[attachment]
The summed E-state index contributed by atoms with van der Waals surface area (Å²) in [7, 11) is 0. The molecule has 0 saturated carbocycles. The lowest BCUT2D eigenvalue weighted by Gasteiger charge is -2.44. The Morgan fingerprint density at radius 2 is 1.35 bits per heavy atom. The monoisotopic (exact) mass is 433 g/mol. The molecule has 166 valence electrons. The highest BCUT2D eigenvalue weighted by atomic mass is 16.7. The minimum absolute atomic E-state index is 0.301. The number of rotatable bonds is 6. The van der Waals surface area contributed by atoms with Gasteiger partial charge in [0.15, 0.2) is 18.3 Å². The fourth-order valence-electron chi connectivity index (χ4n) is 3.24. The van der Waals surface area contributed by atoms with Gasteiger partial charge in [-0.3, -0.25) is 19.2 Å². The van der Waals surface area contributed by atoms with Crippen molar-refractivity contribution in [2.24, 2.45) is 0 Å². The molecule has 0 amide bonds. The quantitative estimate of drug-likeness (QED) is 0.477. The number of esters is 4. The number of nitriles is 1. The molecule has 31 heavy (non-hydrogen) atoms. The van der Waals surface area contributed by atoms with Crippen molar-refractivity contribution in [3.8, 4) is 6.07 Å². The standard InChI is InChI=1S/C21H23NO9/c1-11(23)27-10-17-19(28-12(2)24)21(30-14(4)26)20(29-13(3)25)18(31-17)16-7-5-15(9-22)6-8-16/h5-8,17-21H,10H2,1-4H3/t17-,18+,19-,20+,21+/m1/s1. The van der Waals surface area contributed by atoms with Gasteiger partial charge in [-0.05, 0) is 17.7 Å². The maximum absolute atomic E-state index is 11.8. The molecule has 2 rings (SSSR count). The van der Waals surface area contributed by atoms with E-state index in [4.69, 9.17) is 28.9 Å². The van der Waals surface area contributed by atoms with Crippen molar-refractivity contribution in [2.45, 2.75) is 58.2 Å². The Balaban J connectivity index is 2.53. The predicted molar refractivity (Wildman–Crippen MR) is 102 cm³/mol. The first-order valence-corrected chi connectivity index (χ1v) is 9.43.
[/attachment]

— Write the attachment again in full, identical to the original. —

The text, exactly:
The summed E-state index contributed by atoms with van der Waals surface area (Å²) in [7, 11) is 0. The molecule has 0 saturated carbocycles. The lowest BCUT2D eigenvalue weighted by Gasteiger charge is -2.44. The Morgan fingerprint density at radius 2 is 1.35 bits per heavy atom. The monoisotopic (exact) mass is 433 g/mol. The molecule has 166 valence electrons. The highest BCUT2D eigenvalue weighted by atomic mass is 16.7. The minimum absolute atomic E-state index is 0.301. The number of rotatable bonds is 6. The van der Waals surface area contributed by atoms with Gasteiger partial charge in [0.15, 0.2) is 18.3 Å². The fourth-order valence-electron chi connectivity index (χ4n) is 3.24. The van der Waals surface area contributed by atoms with Gasteiger partial charge in [-0.3, -0.25) is 19.2 Å². The van der Waals surface area contributed by atoms with Crippen molar-refractivity contribution in [2.24, 2.45) is 0 Å². The molecule has 0 amide bonds. The quantitative estimate of drug-likeness (QED) is 0.477. The number of esters is 4. The number of nitriles is 1. The molecule has 31 heavy (non-hydrogen) atoms. The van der Waals surface area contributed by atoms with Crippen molar-refractivity contribution in [3.8, 4) is 6.07 Å². The standard InChI is InChI=1S/C21H23NO9/c1-11(23)27-10-17-19(28-12(2)24)21(30-14(4)26)20(29-13(3)25)18(31-17)16-7-5-15(9-22)6-8-16/h5-8,17-21H,10H2,1-4H3/t17-,18+,19-,20+,21+/m1/s1. The van der Waals surface area contributed by atoms with Gasteiger partial charge in [-0.05, 0) is 17.7 Å². The maximum absolute atomic E-state index is 11.8. The molecule has 2 rings (SSSR count). The van der Waals surface area contributed by atoms with E-state index in [4.69, 9.17) is 28.9 Å². The van der Waals surface area contributed by atoms with Crippen molar-refractivity contribution in [2.45, 2.75) is 58.2 Å². The Balaban J connectivity index is 2.53. The predicted molar refractivity (Wildman–Crippen MR) is 102 cm³/mol. The first-order valence-corrected chi connectivity index (χ1v) is 9.43.